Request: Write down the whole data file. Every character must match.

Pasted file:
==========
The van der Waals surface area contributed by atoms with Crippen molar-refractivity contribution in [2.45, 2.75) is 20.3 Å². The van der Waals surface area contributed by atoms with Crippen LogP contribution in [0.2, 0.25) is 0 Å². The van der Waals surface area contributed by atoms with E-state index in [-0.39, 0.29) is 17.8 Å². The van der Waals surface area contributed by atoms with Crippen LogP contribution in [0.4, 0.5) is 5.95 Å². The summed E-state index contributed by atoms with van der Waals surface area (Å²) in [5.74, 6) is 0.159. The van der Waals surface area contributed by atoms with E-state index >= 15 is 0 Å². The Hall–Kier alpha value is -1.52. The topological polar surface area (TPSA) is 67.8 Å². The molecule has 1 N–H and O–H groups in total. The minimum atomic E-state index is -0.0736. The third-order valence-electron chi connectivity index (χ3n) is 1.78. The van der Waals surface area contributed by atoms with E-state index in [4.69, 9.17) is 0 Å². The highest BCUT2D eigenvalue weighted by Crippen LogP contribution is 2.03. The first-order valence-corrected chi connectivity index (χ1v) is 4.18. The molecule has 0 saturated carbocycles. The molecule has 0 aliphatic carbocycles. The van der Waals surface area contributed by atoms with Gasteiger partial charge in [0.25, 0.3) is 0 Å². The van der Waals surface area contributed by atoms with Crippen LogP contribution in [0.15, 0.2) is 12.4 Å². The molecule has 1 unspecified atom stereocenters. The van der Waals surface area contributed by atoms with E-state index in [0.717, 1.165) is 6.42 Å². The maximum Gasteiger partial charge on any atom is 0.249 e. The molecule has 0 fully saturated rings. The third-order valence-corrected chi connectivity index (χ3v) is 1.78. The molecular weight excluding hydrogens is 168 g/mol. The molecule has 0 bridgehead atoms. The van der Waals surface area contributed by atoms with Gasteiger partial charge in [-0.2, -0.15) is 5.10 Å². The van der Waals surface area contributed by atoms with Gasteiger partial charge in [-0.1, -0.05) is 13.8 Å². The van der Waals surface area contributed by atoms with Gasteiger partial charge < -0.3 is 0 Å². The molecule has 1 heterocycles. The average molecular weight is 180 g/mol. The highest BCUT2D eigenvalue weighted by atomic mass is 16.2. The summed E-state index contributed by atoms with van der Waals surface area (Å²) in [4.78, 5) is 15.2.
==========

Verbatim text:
The van der Waals surface area contributed by atoms with Crippen molar-refractivity contribution in [2.45, 2.75) is 20.3 Å². The van der Waals surface area contributed by atoms with Crippen LogP contribution in [0.2, 0.25) is 0 Å². The van der Waals surface area contributed by atoms with E-state index in [-0.39, 0.29) is 17.8 Å². The van der Waals surface area contributed by atoms with Crippen LogP contribution in [0.4, 0.5) is 5.95 Å². The summed E-state index contributed by atoms with van der Waals surface area (Å²) in [5.74, 6) is 0.159. The van der Waals surface area contributed by atoms with E-state index >= 15 is 0 Å². The Hall–Kier alpha value is -1.52. The topological polar surface area (TPSA) is 67.8 Å². The molecule has 1 N–H and O–H groups in total. The minimum atomic E-state index is -0.0736. The third-order valence-electron chi connectivity index (χ3n) is 1.78. The van der Waals surface area contributed by atoms with E-state index in [4.69, 9.17) is 0 Å². The highest BCUT2D eigenvalue weighted by Crippen LogP contribution is 2.03. The first-order valence-corrected chi connectivity index (χ1v) is 4.18. The molecule has 0 saturated carbocycles. The molecule has 0 aliphatic carbocycles. The van der Waals surface area contributed by atoms with Gasteiger partial charge in [0.25, 0.3) is 0 Å². The van der Waals surface area contributed by atoms with Crippen LogP contribution in [0.15, 0.2) is 12.4 Å². The molecule has 1 unspecified atom stereocenters. The van der Waals surface area contributed by atoms with E-state index in [0.717, 1.165) is 6.42 Å². The maximum Gasteiger partial charge on any atom is 0.249 e. The molecule has 0 fully saturated rings. The third-order valence-corrected chi connectivity index (χ3v) is 1.78. The molecular weight excluding hydrogens is 168 g/mol. The molecule has 0 bridgehead atoms. The van der Waals surface area contributed by atoms with Gasteiger partial charge in [-0.2, -0.15) is 5.10 Å². The van der Waals surface area contributed by atoms with Gasteiger partial charge in [-0.1, -0.05) is 13.8 Å². The van der Waals surface area contributed by atoms with Gasteiger partial charge < -0.3 is 0 Å². The molecule has 1 heterocycles. The average molecular weight is 180 g/mol. The highest BCUT2D eigenvalue weighted by atomic mass is 16.2. The summed E-state index contributed by atoms with van der Waals surface area (Å²) in [4.78, 5) is 15.2.